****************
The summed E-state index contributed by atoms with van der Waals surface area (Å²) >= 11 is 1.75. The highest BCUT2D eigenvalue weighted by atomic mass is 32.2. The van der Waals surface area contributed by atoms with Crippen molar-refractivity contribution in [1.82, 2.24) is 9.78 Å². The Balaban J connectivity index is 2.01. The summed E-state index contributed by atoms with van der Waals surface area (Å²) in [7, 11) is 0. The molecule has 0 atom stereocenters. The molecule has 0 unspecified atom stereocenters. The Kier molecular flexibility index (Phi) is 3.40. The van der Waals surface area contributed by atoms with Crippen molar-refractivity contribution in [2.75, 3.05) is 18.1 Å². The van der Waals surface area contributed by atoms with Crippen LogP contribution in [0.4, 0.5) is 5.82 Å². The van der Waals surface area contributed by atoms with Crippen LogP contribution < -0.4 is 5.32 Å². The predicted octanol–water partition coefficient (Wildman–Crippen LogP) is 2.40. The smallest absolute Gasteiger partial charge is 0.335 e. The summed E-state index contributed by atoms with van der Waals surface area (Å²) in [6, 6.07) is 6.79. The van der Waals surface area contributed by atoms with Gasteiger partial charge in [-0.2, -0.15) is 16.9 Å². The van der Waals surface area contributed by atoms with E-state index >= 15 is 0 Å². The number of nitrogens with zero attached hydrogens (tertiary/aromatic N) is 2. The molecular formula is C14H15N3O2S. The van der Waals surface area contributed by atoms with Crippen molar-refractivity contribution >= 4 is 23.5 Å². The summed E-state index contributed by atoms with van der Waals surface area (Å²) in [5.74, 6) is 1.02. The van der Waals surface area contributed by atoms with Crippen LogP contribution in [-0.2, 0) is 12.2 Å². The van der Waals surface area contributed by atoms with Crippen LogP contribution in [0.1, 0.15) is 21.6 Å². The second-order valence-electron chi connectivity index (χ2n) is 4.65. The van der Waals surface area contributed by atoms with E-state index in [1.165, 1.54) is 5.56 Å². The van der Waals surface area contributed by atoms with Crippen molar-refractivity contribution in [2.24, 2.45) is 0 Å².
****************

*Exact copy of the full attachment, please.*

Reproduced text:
The summed E-state index contributed by atoms with van der Waals surface area (Å²) >= 11 is 1.75. The highest BCUT2D eigenvalue weighted by atomic mass is 32.2. The van der Waals surface area contributed by atoms with Crippen molar-refractivity contribution in [1.82, 2.24) is 9.78 Å². The Balaban J connectivity index is 2.01. The summed E-state index contributed by atoms with van der Waals surface area (Å²) in [7, 11) is 0. The molecule has 0 atom stereocenters. The molecule has 0 unspecified atom stereocenters. The Kier molecular flexibility index (Phi) is 3.40. The van der Waals surface area contributed by atoms with Crippen molar-refractivity contribution in [2.75, 3.05) is 18.1 Å². The van der Waals surface area contributed by atoms with Crippen LogP contribution in [0.4, 0.5) is 5.82 Å². The van der Waals surface area contributed by atoms with Crippen LogP contribution < -0.4 is 5.32 Å². The predicted octanol–water partition coefficient (Wildman–Crippen LogP) is 2.40. The smallest absolute Gasteiger partial charge is 0.335 e. The summed E-state index contributed by atoms with van der Waals surface area (Å²) in [6, 6.07) is 6.79. The van der Waals surface area contributed by atoms with Gasteiger partial charge in [-0.2, -0.15) is 16.9 Å². The van der Waals surface area contributed by atoms with E-state index >= 15 is 0 Å². The number of nitrogens with zero attached hydrogens (tertiary/aromatic N) is 2. The molecular formula is C14H15N3O2S. The van der Waals surface area contributed by atoms with Crippen molar-refractivity contribution >= 4 is 23.5 Å². The summed E-state index contributed by atoms with van der Waals surface area (Å²) in [5.74, 6) is 1.02. The van der Waals surface area contributed by atoms with Crippen LogP contribution in [-0.2, 0) is 12.2 Å². The van der Waals surface area contributed by atoms with Crippen LogP contribution in [0.1, 0.15) is 21.6 Å². The second-order valence-electron chi connectivity index (χ2n) is 4.65. The van der Waals surface area contributed by atoms with E-state index in [1.165, 1.54) is 5.56 Å². The van der Waals surface area contributed by atoms with Crippen molar-refractivity contribution in [2.24, 2.45) is 0 Å².